Sinn Fein and criminality

The TUV’s stance on refusing Power sharing with Sinn Fein is one of their most distinctive policies. To refuse mandatory coalition with Sinn Fein was of course a policy once held by the UUP and, until as recently as 2007, by the DUP. The DUP now claim that Sinn Fein have changed and as such they, the DUP, are willing to share power with them. The TUV dispute this and I would submit that a single word can sum up the reason for the TUV’s position: criminality and Sinn Fein’s attitude to it.

Sinn Fein is frequently proud of its links to violent republicanism as represented by the IRA. As recently as the latest leaders’ debate, Gerry Adams, whilst denying membership of the IRA stated that he was proud to be associated with it.

The simple fact is that the IRA, of which Sinn Fein and Gerry Adams are so proud, committed an enormous number of crimes. Even by the Sutton Index ,which grossly underestimates the IRA’s crimes, it was responsible for 1709 deaths during the Troubles and that is to leave out crimes which are accepted by practically everyone to have been committed by the IRA such as Kingsmills.

Senior individuals within Sinn Fein have been repeatedly linked to criminality. Gerry Adams himself has been linked to La Mon and possibly most notoriously to the murder of Jean McConville. Adams’s denials have to be taken alongside his other denials. Whilst various politicians have tried to make their lives appear more interesting than they are (a category into which Adam’s claims to have sung “Always look on the bright side of life” in gaol should be put): his lies about being in gaol when Jean McConville was murdered paint a picture of an individual whose word is utterly worthless.

It is of course not only Adams who seems to have blood not only on his hands but to be saturated in the stuff: Operation Taurus against Martin McGuinness appeared to have evidence of several crimes for which he could have been prosecuted and in 2001 Ian Paisley named Martin McGuinness as the one who ordered Frank Hegarty’s murder.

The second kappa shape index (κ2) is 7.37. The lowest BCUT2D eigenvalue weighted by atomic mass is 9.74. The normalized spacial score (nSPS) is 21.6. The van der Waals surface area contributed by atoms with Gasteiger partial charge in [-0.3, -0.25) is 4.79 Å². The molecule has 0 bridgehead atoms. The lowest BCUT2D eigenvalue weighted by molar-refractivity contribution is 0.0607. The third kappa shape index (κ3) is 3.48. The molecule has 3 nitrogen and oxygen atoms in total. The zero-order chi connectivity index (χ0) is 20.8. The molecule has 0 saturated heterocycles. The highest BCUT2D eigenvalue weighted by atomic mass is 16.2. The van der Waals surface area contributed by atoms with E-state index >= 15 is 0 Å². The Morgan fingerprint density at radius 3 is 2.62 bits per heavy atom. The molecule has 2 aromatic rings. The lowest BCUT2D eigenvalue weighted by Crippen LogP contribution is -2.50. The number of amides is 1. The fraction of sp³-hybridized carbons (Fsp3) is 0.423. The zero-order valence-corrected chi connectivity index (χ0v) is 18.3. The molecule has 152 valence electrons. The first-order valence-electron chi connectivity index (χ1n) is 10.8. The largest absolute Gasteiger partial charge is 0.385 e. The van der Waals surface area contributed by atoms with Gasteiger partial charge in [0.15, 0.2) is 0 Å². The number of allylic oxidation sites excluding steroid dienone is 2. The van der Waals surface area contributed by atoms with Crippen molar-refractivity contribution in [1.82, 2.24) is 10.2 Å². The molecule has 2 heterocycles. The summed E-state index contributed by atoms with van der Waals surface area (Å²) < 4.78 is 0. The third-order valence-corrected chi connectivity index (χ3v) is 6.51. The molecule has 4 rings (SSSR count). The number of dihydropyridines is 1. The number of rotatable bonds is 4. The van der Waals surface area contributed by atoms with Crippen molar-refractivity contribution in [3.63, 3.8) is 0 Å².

In very few countries would politicians be expected to share power with a party led by people over whom such serious accusations hang. It might be possible to argue that these accusations are exactly that, only accusations: however, there are also multiple Sinn Fein MLAs who have been found guilty of serious crimes. Gerry Kelly is a released life sentence criminal, convicted in connection with the Old Bailey bombing which killed one person and injured 200. Paul Butler was convicted of murdering a police officer, Martina Anderson is a convicted bomber, Conor Murphy was convicted of explosives offences.

Sinn Fein of course do not accept the IRA’s actions as remotely criminal. In a time of peace Jean McConville’s kidnap, murder and burial would be a crime: in a time of war it would be a war crime. However, as recently as January 2005 Mitchell McLaughlin, the then Sinn Fein chairman, claimed that the murder of Jean McConville was not a crime: a position which Sinn Fein have yet to reverse.

However, even if these crimes are regarded as political there are plenty of other examples of an attitude to criminality which would make it difficult for Sinn Fein to be accepted as democratic politicians in any other society. Gerry Adams’s attitude to his brother’s alleged paedophilia stripped him of any remaining moral authority and it is difficult to see how in any other society his cover ups and lies on this issue would make him an acceptable partner in political power.

Maybe that is the past and all pre ceasefire stuff though why exactly sexual perversion and covering it up is of lesser importance in a conflict situation has never been fully explained. However, there are multiple more recent crimes on which to judge Sinn Fein’s position on criminality.

The position of Sinn Fein on the Northern Bank robbery is of course that the IRA did not do it and as such presumably if they are to be taken at their word (a laughable concept) then indeed it is irrelevant. Again though to pretend for a moment to take that seriously.

When the infamous Thomas Murphy was arrested over tax evasion, Adams stated: “Tom Murphy is not a criminal. He’s a good republican and I read his statement after the Manchester raids and I believe what he says and also and very importantly he is a key supporter of Sinn Féin’s peace strategy and has been for a very long time.”
He also said:
“I want to deal with what is an effort to portray Tom Murphy as a criminal, as a bandit, as a gang boss, as someone who is exploiting the republican struggle for his own ends, as a multimillionaire. There is no evidence to support any of that.”

For a politician to dismiss out of hand alleged serious criminality simply on the alleged criminal’s word would be bizarre in any other society than ours and would call into serious question that politician’s views on criminality and support for the police: in this case incidentally the Garda. Nor is this treatment of those accused of involvement in serious crime unique. When Sean Hughes had properties confiscated at the request of the Serious and Organised Crime Agency, Conor Murphy stated: